The chancellor, George Osborne, has delivered his final Budget of the current Parliament. It was a Budget that favoured savers and indicated that an additional £30bn savings in government spending will be needed in the next Parliament. It held few surprises for construction sector, though a number of initiatives will be welcomed.

Plans for 20 new housing zones were announced as well as a new ‘Help-to-Buy’ ISA for first-time buyers which will see every £200 they save for a deposit topped up with £50 from the government. The chancellor also confirmed speculation that he could commit to funding High Speed 3, the proposed rail link between Manchester and Leeds.

The key points for employers included:

  • The rate of corporation tax will be reduced to 20% from 1 April 2015
  • Employers’ National Insurance Contributions (NICs) for under-21s will be abolished from 1 April 2015
  • Class 2 NICs for the self-employed will be abolished entirely in the next parliament
  • The fuel duty increase scheduled for September 2015 has been cancelled
  • The national minimum wage rates will increase from October 2015, including a 20% rise for apprentices
  • NICs for young apprentices will be abolished from April 2016.

Dr Diana Montgomery, chief executive of the Construction Products Association, said: “First, as we have continued to highlight the need for government to clarify its plans to support house building, we are pleased with the innovative ‘Help to Buy ISA’ scheme.

“Second, many of our members, including the steel sector, are energy intensive manufacturers. The plans announced today to bring forward from 2016 to 2015 the compensation for the indirect costs of small-scale feed-in-tariffs are a step in the right direction to improving their competitiveness with European neighbours and levelling that playing field.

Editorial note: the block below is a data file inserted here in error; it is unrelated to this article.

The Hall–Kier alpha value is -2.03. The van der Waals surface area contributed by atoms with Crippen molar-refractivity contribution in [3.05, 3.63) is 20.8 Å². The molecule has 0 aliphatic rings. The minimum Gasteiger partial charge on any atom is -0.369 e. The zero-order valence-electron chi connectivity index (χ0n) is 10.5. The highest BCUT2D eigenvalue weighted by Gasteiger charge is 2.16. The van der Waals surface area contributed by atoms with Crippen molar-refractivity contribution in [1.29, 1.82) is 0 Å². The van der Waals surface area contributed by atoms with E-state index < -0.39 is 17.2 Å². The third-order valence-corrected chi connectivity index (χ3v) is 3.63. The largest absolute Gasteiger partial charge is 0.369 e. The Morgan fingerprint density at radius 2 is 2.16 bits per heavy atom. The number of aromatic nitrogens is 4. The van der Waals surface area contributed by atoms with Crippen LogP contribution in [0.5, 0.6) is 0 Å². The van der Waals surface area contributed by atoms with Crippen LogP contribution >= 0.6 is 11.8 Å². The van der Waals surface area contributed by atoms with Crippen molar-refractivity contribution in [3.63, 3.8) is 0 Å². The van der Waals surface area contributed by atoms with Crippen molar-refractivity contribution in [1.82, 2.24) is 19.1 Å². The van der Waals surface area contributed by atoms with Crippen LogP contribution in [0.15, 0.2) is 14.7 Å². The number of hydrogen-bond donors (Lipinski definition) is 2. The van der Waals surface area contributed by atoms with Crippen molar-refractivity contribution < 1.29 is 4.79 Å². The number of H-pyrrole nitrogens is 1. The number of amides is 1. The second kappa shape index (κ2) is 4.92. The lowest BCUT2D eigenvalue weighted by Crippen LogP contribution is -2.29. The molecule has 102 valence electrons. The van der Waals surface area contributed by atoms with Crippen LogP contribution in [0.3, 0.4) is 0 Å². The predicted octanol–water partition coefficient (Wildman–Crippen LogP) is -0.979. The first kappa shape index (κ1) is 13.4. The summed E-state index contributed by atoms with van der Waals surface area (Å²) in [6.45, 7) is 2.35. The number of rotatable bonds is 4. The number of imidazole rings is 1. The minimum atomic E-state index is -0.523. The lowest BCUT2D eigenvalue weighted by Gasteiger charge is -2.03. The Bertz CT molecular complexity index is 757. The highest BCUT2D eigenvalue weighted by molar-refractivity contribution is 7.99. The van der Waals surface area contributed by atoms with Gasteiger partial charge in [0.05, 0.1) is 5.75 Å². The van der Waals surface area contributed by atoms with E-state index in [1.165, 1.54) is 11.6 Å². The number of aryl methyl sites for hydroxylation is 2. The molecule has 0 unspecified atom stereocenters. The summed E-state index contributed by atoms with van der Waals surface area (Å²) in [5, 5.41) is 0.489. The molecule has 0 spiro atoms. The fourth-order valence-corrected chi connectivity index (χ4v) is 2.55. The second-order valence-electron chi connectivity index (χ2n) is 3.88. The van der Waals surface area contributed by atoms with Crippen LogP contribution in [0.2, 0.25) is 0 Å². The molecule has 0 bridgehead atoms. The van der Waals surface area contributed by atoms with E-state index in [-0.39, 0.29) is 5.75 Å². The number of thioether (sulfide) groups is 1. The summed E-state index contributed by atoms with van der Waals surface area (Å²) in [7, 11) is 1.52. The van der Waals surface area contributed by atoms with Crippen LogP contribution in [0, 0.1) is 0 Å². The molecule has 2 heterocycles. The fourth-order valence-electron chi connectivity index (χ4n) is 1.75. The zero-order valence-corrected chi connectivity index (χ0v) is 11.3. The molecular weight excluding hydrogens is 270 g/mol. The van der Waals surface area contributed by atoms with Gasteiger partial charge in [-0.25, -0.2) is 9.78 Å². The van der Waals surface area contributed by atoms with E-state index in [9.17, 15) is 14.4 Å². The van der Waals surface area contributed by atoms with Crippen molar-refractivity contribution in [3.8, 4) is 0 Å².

“Finally, the wider industry, particularly SME’s, will recognise the impact of the government’s plans to abolish Class 2 NICs in the next Parliament. The real improvement in this case is not the nominal contribution amount – £137 per annum – but rather the savings by removing another regulatory burden and overhead.”

The government’s proposed voucher model for apprenticeship funding is an improvement on what was formerly proposed and shows that Ministers have listened to the construction industry, according to the Federation of Master Builders (FMB).

Brian Berry, chief executive of the FMB, said: “It’s been a long and bumpy road since the Richard Review first touted the idea of putting the purchasing power back in the hands of the employer but today the government has finally set out a clear direction of travel in terms of its apprenticeship funding reforms. The new digital apprenticeship voucher model is a vast improvement on what was formerly proposed.”

Robert Walker, real estate director at PwC, said:  “The Chancellor’s announcements of new Help to Buy ISAs and housing investment show he wasn’t joking about ‘fixing the roof’ as the sun starts to shine.”

Jon White, UK managing director at Turner & Townsend, said: “This budget was never going to set pulses racing, however, we can take some comfort from plans to invest in regeneration and transport projects in London. But it was not just about the world’s global capital, there was also a £7 billion cash injection for airfields, rail and better roads in the south west and 20 new housing zones across the UK.”